24 thoughts on “saturday fluff poll.

  1. Weer'd Beard says:

    A Bugs life! If you can’t be watching Akira Kurosawa’s epic film “The Seven Samurai” with Samurai and Toshiro Mifune, why not watch it with CG bugs and Dave Foley, and Kevin Spacey!

  2. “harmless and uncontroversial”?

    f that…are you really unaware of the subliminal control messages embodied in pixar and other “animated” media? scary…don’t let the kids watch that shit; also some of those animators are real wackjobs ;o)

    jtc

  3. Eric says:

    We saw Toy Story 2 in a digital theatre with DLP. The opening shot of the Pixar logo on a white background is permanently burned into our retinas!

  4. Jeffro says:

    “The Incredibles” = Individualism/Mediocrity

  5. perlhaqr says:

    Ooooh, damn. I dunno. Either Cars or The Incredibles, I couldn’t pick. They both make me kinda sniffly.

    Ok, yeah, there might be a few screws loose in my noggin. Whatever.

    I’m afraid you were a bit too terse, Jeffro. What are you trying to say? (Not sarcastic, I really don’t understand.)

  6. perlhaqr says:

    Way back when I was in CS at the university, Pixar sent some people by to give a presentation. Best moment was when they were doing test renders of characters and pairing them with the audio from other movies, to figure out which actors they wanted to play the roles. I will never forget Hopper standing in the middle of the cantina delivering Dennis Hopper’s line from Blue Velvet: “Don’t you fuckin’ look at me!” Hilaaaarious.

  7. Breda says:

    I am sentimental about Nemo and his gimpy fin.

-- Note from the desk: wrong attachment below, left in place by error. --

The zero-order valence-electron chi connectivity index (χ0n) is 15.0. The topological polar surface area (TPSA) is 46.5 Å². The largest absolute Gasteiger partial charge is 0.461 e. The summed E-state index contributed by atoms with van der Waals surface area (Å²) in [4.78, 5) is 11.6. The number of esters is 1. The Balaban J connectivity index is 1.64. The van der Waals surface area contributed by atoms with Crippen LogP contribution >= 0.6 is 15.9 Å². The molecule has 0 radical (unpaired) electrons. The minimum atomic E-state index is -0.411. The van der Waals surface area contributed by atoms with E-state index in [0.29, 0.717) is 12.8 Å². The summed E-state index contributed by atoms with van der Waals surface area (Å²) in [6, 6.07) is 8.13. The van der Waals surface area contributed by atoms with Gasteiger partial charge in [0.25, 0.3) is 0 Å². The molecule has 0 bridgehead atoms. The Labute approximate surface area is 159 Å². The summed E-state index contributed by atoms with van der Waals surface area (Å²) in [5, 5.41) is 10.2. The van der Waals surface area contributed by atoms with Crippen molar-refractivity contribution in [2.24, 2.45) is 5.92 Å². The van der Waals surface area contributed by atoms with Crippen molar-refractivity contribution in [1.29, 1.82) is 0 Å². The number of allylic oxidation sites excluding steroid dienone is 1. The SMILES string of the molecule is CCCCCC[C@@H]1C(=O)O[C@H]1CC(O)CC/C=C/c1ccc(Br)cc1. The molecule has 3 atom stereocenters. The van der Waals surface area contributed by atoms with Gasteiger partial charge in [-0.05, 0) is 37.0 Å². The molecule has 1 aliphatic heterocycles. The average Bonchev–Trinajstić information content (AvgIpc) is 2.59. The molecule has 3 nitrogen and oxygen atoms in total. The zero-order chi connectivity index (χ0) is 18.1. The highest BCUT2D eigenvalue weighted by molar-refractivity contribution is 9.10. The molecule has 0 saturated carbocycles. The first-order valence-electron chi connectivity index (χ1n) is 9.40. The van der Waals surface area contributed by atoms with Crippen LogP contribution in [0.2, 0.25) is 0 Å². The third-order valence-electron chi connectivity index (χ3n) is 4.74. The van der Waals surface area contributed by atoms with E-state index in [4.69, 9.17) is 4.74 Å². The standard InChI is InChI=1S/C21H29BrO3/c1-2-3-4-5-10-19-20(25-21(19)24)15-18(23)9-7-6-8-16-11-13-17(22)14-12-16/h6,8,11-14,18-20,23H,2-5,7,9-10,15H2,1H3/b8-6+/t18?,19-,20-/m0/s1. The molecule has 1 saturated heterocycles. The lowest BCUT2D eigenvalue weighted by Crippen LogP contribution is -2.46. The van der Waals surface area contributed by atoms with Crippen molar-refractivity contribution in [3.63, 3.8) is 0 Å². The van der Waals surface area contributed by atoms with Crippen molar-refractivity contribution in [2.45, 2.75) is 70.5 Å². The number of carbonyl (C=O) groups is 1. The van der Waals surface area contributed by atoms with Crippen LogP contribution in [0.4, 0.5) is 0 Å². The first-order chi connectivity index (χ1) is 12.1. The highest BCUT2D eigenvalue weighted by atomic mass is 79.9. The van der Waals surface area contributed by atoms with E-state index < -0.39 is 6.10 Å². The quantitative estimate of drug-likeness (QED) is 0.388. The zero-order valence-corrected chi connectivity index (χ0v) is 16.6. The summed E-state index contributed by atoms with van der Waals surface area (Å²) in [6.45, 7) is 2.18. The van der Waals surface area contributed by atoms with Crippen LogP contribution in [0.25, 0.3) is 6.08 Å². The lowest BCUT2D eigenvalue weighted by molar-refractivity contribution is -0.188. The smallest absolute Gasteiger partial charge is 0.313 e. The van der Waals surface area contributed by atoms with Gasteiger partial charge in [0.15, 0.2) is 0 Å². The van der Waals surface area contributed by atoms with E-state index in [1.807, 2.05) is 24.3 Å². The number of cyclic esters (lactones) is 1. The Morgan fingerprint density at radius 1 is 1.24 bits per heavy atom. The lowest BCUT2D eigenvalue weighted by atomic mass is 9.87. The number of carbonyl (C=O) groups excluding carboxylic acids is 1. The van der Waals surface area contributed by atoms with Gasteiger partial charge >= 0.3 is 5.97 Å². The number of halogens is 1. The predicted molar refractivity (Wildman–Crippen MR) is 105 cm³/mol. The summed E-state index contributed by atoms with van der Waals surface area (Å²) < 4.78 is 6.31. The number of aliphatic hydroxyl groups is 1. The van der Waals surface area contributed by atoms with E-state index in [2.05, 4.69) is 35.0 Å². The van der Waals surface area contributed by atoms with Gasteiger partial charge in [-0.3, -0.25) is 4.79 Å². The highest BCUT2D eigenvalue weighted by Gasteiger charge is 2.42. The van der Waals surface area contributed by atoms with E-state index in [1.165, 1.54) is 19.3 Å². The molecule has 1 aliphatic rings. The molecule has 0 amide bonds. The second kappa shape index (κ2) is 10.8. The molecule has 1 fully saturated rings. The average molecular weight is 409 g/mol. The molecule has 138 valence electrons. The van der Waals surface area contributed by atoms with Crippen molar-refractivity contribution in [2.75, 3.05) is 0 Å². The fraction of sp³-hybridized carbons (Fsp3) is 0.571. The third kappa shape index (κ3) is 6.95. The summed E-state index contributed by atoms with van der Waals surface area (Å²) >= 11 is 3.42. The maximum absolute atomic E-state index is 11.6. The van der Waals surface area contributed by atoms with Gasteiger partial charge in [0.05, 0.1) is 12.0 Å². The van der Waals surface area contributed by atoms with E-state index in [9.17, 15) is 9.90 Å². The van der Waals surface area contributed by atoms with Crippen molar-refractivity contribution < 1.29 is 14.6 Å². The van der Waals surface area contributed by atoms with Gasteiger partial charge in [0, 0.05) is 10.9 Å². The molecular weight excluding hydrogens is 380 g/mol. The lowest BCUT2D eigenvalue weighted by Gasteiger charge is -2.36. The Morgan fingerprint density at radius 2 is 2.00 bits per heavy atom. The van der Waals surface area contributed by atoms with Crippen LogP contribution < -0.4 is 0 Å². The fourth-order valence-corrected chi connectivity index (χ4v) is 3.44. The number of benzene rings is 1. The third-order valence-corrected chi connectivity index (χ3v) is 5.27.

8. Kristopher says:

    I’ll wait for the Rule 34 versions.

  9. Brandon says:

    Tough call. The first half of WALL-E was brilliant, but I didn’t dig it as much once the humans showed up. Monsters, Inc. cracks me up, so it gets the vote.

  10. MarkHB says:

    Brandon,

    I choose to believe there’s a version of Wall*E in a vault somewhere in Pixar’s underground bunkers of the version where they didn’t cop out to focus-groups and made a 90 minute movie with zero dialogue. The acting – honest-to-gh0d acting – in the first half of the movie telegraphs clearly that they could have pulled it off.

    Therefore, it’s The Incredibles for me, simply because anything with giant fricken robots with lasers in it beats anything without.

  11. KatyBeth and I love Nemo and his lucky fin, for the same reason as Breda.

  12. MarkHB says:

    Oh shit, nobody told me Ambo and Breda were Aussies!

  13. Jay G. says:

    Incredibles. Hands down. The rest (with the possible exception of Ratatouille) are excellent, that goes without saying.

    But “The Incredibles” is on my top five faves of all time – right up there with The Blues Brothers and Monty Python and The Holy Grail. It’s a movie I can watch any time – and will watch until the end if I catch part of it on TV.

  14. joe says:

    Hm. I may need to get out more, but the only one on the list that I’ve even seen is “The Incredibles,” and it’s on my short list of cool movies. Ironically, the only reason I even saw it in the first place is that it was showing on an airline flight I took a few years ago.